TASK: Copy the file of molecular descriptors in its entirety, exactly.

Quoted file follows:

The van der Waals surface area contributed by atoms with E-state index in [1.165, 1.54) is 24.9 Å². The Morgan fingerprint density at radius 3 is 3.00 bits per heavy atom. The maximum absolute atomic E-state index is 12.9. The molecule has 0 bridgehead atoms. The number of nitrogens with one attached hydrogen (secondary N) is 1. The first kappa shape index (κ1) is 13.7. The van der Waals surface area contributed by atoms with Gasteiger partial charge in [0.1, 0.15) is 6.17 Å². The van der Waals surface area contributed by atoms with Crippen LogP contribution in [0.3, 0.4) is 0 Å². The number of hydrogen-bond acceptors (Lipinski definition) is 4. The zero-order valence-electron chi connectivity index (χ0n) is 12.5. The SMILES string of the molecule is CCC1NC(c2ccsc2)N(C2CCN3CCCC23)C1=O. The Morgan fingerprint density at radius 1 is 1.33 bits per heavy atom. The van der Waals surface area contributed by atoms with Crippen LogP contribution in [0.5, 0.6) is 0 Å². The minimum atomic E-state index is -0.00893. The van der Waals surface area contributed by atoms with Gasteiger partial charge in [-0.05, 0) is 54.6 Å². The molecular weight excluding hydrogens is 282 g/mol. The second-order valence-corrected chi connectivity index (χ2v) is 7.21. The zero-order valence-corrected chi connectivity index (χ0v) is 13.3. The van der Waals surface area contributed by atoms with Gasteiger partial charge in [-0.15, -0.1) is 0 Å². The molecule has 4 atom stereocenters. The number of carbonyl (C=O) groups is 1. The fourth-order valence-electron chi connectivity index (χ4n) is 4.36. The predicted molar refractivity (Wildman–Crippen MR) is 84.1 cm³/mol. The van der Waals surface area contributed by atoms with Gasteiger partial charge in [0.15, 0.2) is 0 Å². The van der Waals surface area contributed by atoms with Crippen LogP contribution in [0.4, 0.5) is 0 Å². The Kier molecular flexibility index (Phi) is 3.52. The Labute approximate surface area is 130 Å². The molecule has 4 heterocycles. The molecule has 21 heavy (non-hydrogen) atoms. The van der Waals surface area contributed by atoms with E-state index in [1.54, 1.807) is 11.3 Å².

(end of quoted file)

The van der Waals surface area contributed by atoms with E-state index in [1.165, 1.54) is 24.9 Å². The Morgan fingerprint density at radius 3 is 3.00 bits per heavy atom. The maximum absolute atomic E-state index is 12.9. The molecule has 0 bridgehead atoms. The number of nitrogens with one attached hydrogen (secondary N) is 1. The first kappa shape index (κ1) is 13.7. The van der Waals surface area contributed by atoms with Gasteiger partial charge in [0.1, 0.15) is 6.17 Å². The van der Waals surface area contributed by atoms with Crippen LogP contribution in [0.3, 0.4) is 0 Å². The number of hydrogen-bond acceptors (Lipinski definition) is 4. The zero-order valence-electron chi connectivity index (χ0n) is 12.5. The SMILES string of the molecule is CCC1NC(c2ccsc2)N(C2CCN3CCCC23)C1=O. The Morgan fingerprint density at radius 1 is 1.33 bits per heavy atom. The van der Waals surface area contributed by atoms with Crippen LogP contribution in [0.5, 0.6) is 0 Å². The minimum atomic E-state index is -0.00893. The van der Waals surface area contributed by atoms with Gasteiger partial charge in [-0.05, 0) is 54.6 Å². The molecular weight excluding hydrogens is 282 g/mol. The second-order valence-corrected chi connectivity index (χ2v) is 7.21. The zero-order valence-corrected chi connectivity index (χ0v) is 13.3. The van der Waals surface area contributed by atoms with Gasteiger partial charge in [-0.15, -0.1) is 0 Å². The molecule has 4 atom stereocenters. The number of carbonyl (C=O) groups is 1. The fourth-order valence-electron chi connectivity index (χ4n) is 4.36. The predicted molar refractivity (Wildman–Crippen MR) is 84.1 cm³/mol. The van der Waals surface area contributed by atoms with Gasteiger partial charge in [0.15, 0.2) is 0 Å². The van der Waals surface area contributed by atoms with Crippen LogP contribution in [0.4, 0.5) is 0 Å². The Kier molecular flexibility index (Phi) is 3.52. The Labute approximate surface area is 130 Å². The molecule has 4 heterocycles. The molecule has 21 heavy (non-hydrogen) atoms. The van der Waals surface area contributed by atoms with E-state index in [1.54, 1.807) is 11.3 Å².